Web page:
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Ask Dr. Shore...

About Choosing a Tutor


Q.
Dear Dr. Shore,
My daughter's 3rd-grade teacher has suggested that I look into getting a tutor for her because she has been struggling with reading. I've never hired a tutor before. What factors should I consider in getting a tutor for her?

A.
Although tutoring often can be helpful to a child struggling in school, you first should consider whether the school itself can provide the necessary assistance to your daughter. Thats best done at a meeting with the teacher, at which you try to understand the source of your child's reading difficulty and identify school resources or changes that might be helpful. Those might take the form of a change in classroom instruction (changing her reading group, for example) or extra help through a remedial program.

Learn More

For suggestions on how to help struggling readers within the classroom, see the articles written by Cathy Puett Miller, Education Worlds very own Reading Coach.

You also might want to inquire whether the problem is severe enough that she should be considered for testing by the school's evaluation team to determine if she has a learning disability.

After discussing in-school alternatives, you might decide that the best course is to pursue a tutor. Finding a tutor will require that you do some homework of your own. Your school district or community might provide tutoring programs. In addition, local colleges or universities, especially those with education departments, might have learning or reading clinics that offer testing and remediation.

If you decide that a private tutor is the best way to go, you should go about hiring one in the same way you would hire any other employee -- interview the tutor and obtain references. The following are specific questions you may want to ask:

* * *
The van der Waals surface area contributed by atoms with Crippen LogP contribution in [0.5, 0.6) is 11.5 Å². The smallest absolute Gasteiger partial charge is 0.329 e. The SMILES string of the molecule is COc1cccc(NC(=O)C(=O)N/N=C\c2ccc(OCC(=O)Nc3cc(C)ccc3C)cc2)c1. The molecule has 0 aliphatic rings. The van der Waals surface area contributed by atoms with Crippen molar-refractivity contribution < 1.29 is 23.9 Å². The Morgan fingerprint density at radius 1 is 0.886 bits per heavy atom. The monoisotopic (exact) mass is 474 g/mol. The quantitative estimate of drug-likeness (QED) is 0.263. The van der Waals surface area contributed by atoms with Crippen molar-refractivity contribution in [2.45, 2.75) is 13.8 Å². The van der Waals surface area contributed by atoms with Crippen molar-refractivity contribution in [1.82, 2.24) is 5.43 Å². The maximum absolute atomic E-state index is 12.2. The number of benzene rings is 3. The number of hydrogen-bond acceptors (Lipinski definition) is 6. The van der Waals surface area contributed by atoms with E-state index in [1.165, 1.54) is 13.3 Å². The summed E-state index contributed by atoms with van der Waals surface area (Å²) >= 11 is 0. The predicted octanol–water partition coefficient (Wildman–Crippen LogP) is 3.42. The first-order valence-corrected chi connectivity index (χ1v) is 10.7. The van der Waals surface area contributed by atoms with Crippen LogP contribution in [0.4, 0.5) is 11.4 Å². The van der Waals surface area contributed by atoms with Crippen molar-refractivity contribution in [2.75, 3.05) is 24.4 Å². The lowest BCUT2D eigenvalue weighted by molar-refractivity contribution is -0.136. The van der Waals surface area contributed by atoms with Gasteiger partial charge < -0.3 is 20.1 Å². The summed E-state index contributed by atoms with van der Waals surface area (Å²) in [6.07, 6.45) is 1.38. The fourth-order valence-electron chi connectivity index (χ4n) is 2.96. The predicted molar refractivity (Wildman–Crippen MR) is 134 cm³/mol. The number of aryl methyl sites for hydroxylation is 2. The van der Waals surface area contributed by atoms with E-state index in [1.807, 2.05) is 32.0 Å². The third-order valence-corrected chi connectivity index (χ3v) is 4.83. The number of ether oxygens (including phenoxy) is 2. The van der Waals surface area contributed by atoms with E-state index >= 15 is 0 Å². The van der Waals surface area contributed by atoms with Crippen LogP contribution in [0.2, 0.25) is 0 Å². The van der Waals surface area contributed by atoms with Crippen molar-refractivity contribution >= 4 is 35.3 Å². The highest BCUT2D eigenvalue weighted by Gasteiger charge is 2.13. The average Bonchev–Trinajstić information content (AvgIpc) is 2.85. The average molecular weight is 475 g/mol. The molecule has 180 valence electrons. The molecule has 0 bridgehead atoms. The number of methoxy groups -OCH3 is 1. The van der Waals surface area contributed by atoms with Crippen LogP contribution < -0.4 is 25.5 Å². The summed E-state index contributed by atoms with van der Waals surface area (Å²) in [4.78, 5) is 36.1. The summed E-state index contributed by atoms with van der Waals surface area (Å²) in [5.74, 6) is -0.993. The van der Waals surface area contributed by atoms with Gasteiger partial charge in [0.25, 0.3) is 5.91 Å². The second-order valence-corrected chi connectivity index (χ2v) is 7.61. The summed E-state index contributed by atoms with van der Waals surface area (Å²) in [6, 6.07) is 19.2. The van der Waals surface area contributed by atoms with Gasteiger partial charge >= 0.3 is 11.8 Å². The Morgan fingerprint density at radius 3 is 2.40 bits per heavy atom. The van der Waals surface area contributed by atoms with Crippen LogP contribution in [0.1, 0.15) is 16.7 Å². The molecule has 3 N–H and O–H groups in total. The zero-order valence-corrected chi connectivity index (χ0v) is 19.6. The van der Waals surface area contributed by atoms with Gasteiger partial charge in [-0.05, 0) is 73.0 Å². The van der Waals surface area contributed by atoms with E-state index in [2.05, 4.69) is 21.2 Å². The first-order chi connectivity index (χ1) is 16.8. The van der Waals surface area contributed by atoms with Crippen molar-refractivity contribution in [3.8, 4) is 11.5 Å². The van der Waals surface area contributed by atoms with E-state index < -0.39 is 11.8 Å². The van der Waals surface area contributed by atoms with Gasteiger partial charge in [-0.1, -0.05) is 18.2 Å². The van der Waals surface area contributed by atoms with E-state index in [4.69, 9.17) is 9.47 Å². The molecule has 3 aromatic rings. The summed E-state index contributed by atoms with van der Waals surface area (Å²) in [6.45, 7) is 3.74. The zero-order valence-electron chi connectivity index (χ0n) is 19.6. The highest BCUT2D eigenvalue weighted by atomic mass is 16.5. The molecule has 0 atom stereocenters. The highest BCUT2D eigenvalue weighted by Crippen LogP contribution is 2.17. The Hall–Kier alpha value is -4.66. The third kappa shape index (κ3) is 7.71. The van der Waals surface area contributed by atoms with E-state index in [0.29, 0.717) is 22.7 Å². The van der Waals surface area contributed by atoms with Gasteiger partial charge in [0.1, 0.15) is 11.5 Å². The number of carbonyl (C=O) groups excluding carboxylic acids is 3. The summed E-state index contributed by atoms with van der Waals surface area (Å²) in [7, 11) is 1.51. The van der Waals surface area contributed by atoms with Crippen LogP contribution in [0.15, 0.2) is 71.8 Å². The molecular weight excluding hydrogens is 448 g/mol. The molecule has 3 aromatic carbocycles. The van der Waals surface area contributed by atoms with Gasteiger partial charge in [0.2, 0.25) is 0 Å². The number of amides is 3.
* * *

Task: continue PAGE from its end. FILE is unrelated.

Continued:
• What is your teaching experience? Has the tutor taught the subject your daughter needs assistance with? For how long? Has he or she taught children your daughter's age?
  • Are you a certified teacher? It is of course preferable that the tutor be certified to teach in your daughter's area of weakness.
  • What is your approach to tutoring? Does the tutor use a separate curriculum and new materials or will she use the same curriculum and materials that your daughter uses in class? Will the tutor help with homework?
  • Will you keep in contact with the teacher? Ideally, the tutor should be willing to talk directly with the teacher and, if necessary, maintain ongoing contact to ensure that the teacher and tutor are working in concert.
  • What is the cost of the tutoring? One-on-one tutoring can be expensive. Check whether there are any additional charges beyond the per-hour fee (for testing or materials, for example). If finances are an issue, you might ask if the tutor offers small-group tutoring to lower the cost.

Keep in mind that the best measure of the effectiveness of tutoring is your daughter's school performance, so keep in contact with her teacher to find out how shes progressing in reading and whether the tutoring seems to be helping.

About Ken Shore

Dr. Kenneth Shore is a psychologist who has worked in various public schools for more than 25 years. He has authored six books and produced a book and video series on bullying for schools and parent organizations called The ABCs of Bullying Prevention. Click to read a complete bio. For information on how to obtain his books and videos, go to his Web site.

 

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